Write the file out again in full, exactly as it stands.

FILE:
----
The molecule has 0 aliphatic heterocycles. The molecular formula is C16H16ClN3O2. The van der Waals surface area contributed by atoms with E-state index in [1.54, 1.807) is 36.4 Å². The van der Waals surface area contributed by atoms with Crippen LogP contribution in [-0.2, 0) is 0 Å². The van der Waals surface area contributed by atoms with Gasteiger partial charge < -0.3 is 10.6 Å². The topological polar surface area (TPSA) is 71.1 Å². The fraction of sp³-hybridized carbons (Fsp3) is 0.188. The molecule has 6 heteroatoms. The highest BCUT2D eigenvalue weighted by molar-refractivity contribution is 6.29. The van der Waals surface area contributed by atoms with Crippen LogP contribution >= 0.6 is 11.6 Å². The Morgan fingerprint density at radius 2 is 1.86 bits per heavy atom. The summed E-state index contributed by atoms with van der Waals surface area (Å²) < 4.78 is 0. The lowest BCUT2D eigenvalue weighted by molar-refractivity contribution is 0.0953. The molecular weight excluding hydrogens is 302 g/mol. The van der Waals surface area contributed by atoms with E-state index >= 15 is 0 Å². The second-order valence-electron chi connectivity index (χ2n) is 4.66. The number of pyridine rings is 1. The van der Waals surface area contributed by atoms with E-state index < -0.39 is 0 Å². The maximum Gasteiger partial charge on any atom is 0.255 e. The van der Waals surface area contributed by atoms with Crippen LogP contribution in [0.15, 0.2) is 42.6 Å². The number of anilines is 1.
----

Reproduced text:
The molecule has 0 aliphatic heterocycles. The molecular formula is C16H16ClN3O2. The van der Waals surface area contributed by atoms with E-state index in [1.54, 1.807) is 36.4 Å². The van der Waals surface area contributed by atoms with Crippen LogP contribution in [-0.2, 0) is 0 Å². The van der Waals surface area contributed by atoms with Gasteiger partial charge < -0.3 is 10.6 Å². The topological polar surface area (TPSA) is 71.1 Å². The fraction of sp³-hybridized carbons (Fsp3) is 0.188. The molecule has 6 heteroatoms. The highest BCUT2D eigenvalue weighted by molar-refractivity contribution is 6.29. The van der Waals surface area contributed by atoms with Crippen LogP contribution >= 0.6 is 11.6 Å². The Morgan fingerprint density at radius 2 is 1.86 bits per heavy atom. The summed E-state index contributed by atoms with van der Waals surface area (Å²) < 4.78 is 0. The lowest BCUT2D eigenvalue weighted by molar-refractivity contribution is 0.0953. The molecular weight excluding hydrogens is 302 g/mol. The van der Waals surface area contributed by atoms with E-state index >= 15 is 0 Å². The second-order valence-electron chi connectivity index (χ2n) is 4.66. The number of pyridine rings is 1. The van der Waals surface area contributed by atoms with E-state index < -0.39 is 0 Å². The maximum Gasteiger partial charge on any atom is 0.255 e. The van der Waals surface area contributed by atoms with Crippen LogP contribution in [0.15, 0.2) is 42.6 Å². The number of anilines is 1.